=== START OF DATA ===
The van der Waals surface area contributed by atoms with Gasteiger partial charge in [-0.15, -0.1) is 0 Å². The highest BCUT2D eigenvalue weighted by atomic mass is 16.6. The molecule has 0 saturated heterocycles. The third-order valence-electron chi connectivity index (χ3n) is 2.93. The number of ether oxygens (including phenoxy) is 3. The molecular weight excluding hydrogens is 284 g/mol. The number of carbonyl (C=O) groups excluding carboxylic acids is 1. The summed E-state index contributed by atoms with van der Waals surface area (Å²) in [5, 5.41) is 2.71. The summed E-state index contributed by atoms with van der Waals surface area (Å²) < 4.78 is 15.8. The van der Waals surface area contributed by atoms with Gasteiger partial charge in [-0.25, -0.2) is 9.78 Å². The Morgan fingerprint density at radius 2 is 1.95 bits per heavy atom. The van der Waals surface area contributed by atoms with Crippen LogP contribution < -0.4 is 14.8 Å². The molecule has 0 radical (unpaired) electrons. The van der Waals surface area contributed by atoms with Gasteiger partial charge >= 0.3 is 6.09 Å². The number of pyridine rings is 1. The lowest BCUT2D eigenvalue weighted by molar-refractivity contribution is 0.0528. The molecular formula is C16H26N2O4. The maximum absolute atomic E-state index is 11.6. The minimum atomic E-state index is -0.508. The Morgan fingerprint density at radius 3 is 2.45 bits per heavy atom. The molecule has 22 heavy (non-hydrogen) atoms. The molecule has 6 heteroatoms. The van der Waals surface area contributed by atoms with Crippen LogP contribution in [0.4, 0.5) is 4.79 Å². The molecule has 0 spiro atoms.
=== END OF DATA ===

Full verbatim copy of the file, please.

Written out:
The van der Waals surface area contributed by atoms with Gasteiger partial charge in [-0.15, -0.1) is 0 Å². The highest BCUT2D eigenvalue weighted by atomic mass is 16.6. The molecule has 0 saturated heterocycles. The third-order valence-electron chi connectivity index (χ3n) is 2.93. The number of ether oxygens (including phenoxy) is 3. The molecular weight excluding hydrogens is 284 g/mol. The number of carbonyl (C=O) groups excluding carboxylic acids is 1. The summed E-state index contributed by atoms with van der Waals surface area (Å²) in [5, 5.41) is 2.71. The summed E-state index contributed by atoms with van der Waals surface area (Å²) < 4.78 is 15.8. The van der Waals surface area contributed by atoms with Gasteiger partial charge in [-0.25, -0.2) is 9.78 Å². The Morgan fingerprint density at radius 2 is 1.95 bits per heavy atom. The van der Waals surface area contributed by atoms with Crippen LogP contribution < -0.4 is 14.8 Å². The molecule has 0 radical (unpaired) electrons. The van der Waals surface area contributed by atoms with Gasteiger partial charge >= 0.3 is 6.09 Å². The number of pyridine rings is 1. The lowest BCUT2D eigenvalue weighted by molar-refractivity contribution is 0.0528. The molecular formula is C16H26N2O4. The maximum absolute atomic E-state index is 11.6. The minimum atomic E-state index is -0.508. The Morgan fingerprint density at radius 3 is 2.45 bits per heavy atom. The molecule has 22 heavy (non-hydrogen) atoms. The molecule has 6 heteroatoms. The van der Waals surface area contributed by atoms with Crippen LogP contribution in [0.4, 0.5) is 4.79 Å². The molecule has 0 spiro atoms.